Erin O'Toole says he's going to reform Canadian healthcare. But, when you get into the weeds, O'Toole's plan sounds a lot like Kenney's policy. Gillian Steward writes:
Conservative leader Erin O’Toole’s comments about how a government led by him would improve public health care seem designed to evade the whole truth about what Canadians can expect when they need a family physician, surgery, long-term care or a visit to ER.
O’Toole has said he believes in both “innovation” by the private sector, what he calls “public-private synergies,” and universal access to public health care, meaning no one would have to pay out of their own pocket to get the care they need.
Kenney's "reforms" funnel public money into private healthcare facilities:
The Kenney approach has public money being funnelled into surgical clinics, diagnostic imaging, laboratories and testing facilities that are owned and operated by various private investors, who expect to earn a return on their investment.
So, yes, there will be universal access; a patient just has to show her health care card to get whatever service she needs. But where is all that public money actually going? How transparent is the contract awarding process and the contracts themselves? What oversight is government going to provide to make sure patients are receiving a high standard of care? And doesn’t expecting a profit mean higher costs than in the public system?
A prime example of this approach is the Alberta government’s arrangement with Telus, Canada’s second largest telecom company, to provide an app that Albertans can use for a virtual consultation with a physician. A virtual walk-in clinic, although the attending physicians might be in another province far from the patient’s network of community resources.
Telus is doing quite well:
Alberta’s health minister Tyler Shandro, breathlessly announced the partnership early in the pandemic as a way for homebound people to get in touch with a doctor. But it was soon discovered that the Telus docs were getting paid more per virtual visit than doctors in Alberta who were bypassing the Telus app and virtually consulting with their patients using whatever technology was available to them in their clinics.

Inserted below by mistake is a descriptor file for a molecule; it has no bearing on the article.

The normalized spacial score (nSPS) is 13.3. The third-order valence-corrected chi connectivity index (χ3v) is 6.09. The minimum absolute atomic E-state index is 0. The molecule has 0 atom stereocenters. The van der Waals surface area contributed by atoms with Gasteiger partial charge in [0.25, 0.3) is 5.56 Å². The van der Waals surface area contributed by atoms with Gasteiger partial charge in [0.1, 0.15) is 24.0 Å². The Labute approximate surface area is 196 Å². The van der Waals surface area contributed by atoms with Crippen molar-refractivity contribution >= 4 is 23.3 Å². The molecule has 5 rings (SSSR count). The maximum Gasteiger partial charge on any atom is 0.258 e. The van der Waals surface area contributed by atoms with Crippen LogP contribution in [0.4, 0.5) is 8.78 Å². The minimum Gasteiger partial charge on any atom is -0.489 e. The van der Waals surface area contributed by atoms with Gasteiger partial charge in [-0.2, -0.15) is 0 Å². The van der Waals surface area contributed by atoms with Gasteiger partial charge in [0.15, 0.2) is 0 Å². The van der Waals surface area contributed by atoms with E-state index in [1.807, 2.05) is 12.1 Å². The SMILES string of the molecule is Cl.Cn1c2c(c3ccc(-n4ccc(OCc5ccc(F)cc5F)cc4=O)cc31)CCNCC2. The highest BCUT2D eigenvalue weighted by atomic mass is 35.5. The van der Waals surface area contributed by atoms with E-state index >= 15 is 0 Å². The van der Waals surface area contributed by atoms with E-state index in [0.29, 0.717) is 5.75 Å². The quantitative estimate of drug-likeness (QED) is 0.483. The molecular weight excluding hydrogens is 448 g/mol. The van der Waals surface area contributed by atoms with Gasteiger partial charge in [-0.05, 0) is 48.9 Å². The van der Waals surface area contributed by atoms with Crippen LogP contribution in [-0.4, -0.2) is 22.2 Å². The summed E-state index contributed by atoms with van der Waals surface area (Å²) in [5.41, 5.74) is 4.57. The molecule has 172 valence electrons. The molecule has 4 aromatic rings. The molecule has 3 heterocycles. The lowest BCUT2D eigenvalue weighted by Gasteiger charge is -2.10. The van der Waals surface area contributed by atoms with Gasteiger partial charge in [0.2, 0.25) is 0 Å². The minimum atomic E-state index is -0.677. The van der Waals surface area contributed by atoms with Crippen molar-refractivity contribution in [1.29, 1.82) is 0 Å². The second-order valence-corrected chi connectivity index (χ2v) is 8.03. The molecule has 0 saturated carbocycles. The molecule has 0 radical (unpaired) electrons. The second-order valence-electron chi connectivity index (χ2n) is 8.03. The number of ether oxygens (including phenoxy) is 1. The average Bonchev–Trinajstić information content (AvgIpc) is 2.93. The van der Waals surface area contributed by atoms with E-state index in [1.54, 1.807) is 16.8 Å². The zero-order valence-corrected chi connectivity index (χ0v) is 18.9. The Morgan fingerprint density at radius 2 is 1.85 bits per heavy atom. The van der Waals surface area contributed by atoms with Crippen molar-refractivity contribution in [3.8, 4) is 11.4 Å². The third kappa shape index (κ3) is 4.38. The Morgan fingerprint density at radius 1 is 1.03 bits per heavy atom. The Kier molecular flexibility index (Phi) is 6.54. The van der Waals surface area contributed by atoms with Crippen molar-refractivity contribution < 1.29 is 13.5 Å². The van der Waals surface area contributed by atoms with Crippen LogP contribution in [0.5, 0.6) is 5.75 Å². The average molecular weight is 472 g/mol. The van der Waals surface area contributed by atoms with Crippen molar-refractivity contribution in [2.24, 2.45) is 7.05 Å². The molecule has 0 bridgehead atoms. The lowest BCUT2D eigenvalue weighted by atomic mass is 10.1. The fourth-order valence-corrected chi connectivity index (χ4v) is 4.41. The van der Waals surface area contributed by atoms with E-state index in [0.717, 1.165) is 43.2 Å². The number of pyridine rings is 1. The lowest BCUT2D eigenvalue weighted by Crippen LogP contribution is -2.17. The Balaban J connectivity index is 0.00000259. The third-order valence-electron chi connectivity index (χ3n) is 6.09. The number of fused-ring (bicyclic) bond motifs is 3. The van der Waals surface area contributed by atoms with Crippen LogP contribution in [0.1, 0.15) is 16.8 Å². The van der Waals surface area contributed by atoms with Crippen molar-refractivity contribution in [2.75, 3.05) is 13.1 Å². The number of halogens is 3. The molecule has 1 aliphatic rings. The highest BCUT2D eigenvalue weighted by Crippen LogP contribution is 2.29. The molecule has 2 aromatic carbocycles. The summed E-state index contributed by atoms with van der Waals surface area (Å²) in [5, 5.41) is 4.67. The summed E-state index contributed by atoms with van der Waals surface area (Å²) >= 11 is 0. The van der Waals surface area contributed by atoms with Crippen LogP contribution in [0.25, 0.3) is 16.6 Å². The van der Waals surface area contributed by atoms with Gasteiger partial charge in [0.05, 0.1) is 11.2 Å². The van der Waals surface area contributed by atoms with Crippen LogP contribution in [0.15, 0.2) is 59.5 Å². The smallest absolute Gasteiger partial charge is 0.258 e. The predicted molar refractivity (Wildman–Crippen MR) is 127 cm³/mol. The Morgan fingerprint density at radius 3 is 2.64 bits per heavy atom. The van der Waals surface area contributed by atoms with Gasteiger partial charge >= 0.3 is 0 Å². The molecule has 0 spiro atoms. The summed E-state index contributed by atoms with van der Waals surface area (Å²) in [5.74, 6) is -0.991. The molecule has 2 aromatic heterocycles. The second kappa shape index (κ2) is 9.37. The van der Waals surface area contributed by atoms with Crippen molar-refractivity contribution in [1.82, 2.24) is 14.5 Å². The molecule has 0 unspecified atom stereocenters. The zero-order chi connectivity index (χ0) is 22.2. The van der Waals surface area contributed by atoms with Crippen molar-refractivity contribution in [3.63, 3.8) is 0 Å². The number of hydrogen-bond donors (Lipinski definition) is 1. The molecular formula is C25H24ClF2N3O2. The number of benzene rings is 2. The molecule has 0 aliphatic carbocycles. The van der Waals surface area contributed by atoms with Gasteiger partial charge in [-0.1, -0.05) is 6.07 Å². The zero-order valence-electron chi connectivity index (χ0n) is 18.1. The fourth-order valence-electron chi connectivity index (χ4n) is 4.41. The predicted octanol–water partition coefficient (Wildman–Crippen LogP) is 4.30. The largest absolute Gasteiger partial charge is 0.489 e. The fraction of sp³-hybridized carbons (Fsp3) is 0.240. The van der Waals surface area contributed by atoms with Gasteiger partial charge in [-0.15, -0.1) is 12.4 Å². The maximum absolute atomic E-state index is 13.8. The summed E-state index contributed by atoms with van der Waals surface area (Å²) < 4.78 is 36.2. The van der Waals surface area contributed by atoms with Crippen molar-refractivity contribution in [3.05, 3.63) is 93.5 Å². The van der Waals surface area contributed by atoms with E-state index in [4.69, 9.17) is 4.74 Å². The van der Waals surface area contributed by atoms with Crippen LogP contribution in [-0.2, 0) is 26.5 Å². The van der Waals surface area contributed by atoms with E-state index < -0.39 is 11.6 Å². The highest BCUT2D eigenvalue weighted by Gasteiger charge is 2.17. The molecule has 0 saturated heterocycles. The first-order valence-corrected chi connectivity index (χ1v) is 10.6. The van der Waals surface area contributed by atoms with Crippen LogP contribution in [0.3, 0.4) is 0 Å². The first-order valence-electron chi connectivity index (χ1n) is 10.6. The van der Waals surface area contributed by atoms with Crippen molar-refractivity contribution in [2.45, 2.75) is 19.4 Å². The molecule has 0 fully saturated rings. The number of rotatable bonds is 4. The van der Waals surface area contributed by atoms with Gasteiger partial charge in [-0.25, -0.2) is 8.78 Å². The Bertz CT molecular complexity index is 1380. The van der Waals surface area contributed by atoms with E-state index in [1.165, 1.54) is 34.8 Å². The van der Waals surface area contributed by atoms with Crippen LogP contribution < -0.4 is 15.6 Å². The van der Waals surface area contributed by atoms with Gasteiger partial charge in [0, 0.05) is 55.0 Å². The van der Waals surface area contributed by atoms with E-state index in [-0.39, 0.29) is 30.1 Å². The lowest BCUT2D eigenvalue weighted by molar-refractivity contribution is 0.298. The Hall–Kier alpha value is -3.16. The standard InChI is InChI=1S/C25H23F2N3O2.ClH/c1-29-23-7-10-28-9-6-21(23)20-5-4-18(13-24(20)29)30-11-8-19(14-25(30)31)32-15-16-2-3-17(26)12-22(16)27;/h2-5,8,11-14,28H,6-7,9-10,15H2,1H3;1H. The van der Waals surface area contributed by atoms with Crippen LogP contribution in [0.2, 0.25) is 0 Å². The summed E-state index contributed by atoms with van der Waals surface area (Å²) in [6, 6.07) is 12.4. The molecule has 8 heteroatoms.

The fees were adjusted after Alberta doctors loudly complained. But we never did find what kind of remuneration or benefit Telus gets from this arrangement. How much public money went to Telus for this service and shouldn’t that information be easily accessible?
And Kenney broadened the policy:
Despite the pandemic, the Kenney government was quick to pass legislation that permits the health minister to enter into agreements with “corporations” and to establish alternative relationship plans with physicians who would bypass fee scales negotiated through the Alberta Medical Association.
This approach, Steward writes, is the point of the spear:
This is all in preparation for establishing small, privately owned hospitals focused on complicated surgeries, such as hip and knee replacements. Kenney claims it will be faster, cheaper, more efficient and will reduce wait times, although he doesn’t present any data to back that up.
In fact, it's been tried before:
That has already been tried in Calgary during the Klein era and it was a disaster. The health authority ended up paying 10 per cent more for surgeries it had contracted to the private facility than it paid in its own hospitals. When the place went into receivership the health authority had to pay the receivership fees to keep it going because it didn’t have enough operating capacity in its own hospitals.
There is a reason Alberta is leading the nation in new COVID cases.